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Inguinal hernias in patients on continuous ambulatory peritoneal dialysis: is tension-free mesh repair feasible?

Abstract

Background

Continuous ambulatory peritoneal dialysis (CAPD), which often causes a common complication such as abdominal wall hernia, is a prevalent alternative therapy for end-stage renal failure patients. However, relevant studies are somewhat rare, and the peritoneal dialysis (PD) protocol during the perioperative period is still controversial. The aim of this study was to evaluate the effectiveness and perioperative management of tension-free mesh repair for inguinal hernias in CAPD patients.

Methods

Between January 2013 and December 2019, 18 CAPD patients with 20 inguinal hernias who underwent tension-free mesh repair were retrospectively analyzed. Data on demographics, perioperative features, the perioperative dialysis protocol and surgical complications were collected and assessed.

Results

All hernias were diagnosed after the start of CAPD, and the median duration from PD onset to hernia formation was 16 months (2–61 months). All patients underwent successful tension-free mesh repair, including 17 Lichtenstein and 3 anterior Kugel procedures. The median operation time was 62.5 min, and the median postoperative hospital stay was 3 days. Fifteen patients received low-exchange volumes and high-frequency exchanges from 1 to 3 days after surgery for 2 weeks with gradual resumption of the original CAPD regimen within 4 weeks. Complications included seroma (n = 2) and hematoma (n = 1). No wound or mesh infection or recurrence occurred during the follow-up period.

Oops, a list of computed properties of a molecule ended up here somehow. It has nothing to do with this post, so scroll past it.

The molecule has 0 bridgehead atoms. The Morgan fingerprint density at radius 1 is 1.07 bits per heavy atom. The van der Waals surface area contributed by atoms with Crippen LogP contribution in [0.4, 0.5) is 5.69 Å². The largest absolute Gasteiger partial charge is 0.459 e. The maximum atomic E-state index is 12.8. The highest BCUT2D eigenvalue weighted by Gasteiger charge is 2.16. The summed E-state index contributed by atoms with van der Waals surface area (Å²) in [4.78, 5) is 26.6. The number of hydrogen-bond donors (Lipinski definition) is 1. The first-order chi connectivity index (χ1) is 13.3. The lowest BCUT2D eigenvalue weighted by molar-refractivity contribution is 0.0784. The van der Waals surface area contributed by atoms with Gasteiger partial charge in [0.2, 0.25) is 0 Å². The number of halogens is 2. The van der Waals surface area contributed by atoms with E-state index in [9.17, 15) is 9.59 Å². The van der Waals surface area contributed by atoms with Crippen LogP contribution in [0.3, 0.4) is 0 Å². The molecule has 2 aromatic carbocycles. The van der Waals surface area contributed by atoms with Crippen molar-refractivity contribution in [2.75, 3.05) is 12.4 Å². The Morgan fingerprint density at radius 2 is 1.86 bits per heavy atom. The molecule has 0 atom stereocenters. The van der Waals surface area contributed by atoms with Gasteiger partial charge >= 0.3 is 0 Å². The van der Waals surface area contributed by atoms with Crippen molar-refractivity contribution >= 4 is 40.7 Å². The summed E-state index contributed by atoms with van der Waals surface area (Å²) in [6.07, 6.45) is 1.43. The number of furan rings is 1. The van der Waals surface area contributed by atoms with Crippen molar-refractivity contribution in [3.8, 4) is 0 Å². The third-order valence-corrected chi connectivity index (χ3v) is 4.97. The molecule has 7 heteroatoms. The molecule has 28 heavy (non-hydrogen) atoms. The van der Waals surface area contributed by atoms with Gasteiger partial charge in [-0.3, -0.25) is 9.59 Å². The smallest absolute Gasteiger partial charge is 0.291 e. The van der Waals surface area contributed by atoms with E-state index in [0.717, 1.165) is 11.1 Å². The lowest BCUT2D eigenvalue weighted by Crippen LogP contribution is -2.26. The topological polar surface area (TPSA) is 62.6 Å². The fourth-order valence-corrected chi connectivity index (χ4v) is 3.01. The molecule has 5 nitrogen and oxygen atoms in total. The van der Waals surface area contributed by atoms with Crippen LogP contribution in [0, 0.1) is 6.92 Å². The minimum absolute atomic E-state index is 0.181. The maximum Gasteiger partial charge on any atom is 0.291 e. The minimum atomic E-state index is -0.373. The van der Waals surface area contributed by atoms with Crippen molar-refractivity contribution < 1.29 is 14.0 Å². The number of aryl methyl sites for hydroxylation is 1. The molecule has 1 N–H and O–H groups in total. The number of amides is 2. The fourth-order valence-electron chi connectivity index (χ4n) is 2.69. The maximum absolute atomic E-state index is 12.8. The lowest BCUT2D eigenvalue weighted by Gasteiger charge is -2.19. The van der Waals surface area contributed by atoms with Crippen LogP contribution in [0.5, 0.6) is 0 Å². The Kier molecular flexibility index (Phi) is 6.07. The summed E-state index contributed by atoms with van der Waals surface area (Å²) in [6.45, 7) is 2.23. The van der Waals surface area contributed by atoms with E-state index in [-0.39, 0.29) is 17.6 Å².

Conclusions

Tension-free mesh repair is safe and feasible for inguinal hernias in CAPD patients, The Lichtenstein mesh repair should be the first choice, and anterior Kugel repair may be considered an effective procedure. Bridging hemodialysis seems unnecessary except for emergency surgery.

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Background

Continuous ambulatory peritoneal dialysis (CAPD) is a prevalent and acceptable alternative therapy for patients with end-stage renal failure (ESRL) and has many economic benefits, is convenient, avoids the pain of establishing the vascular access needed for hemodialysis (HD) and provides a survival advantage while retaining residual renal function (RRF) [1,2,3]. Abdominal wall hernia is an unavoidable noninfectious complication in CAPD patients that is considered to be caused by the sustained increase in intra-abdominal pressure caused by injecting a large amount of dialysate during CAPD and by deterioration of abdominal wall tissue at this stage [4, 5]. The main types of hernias in CAPD patients include inguinal, umbilical, incisional and epigastric, and the former two types are the most common [4, 6].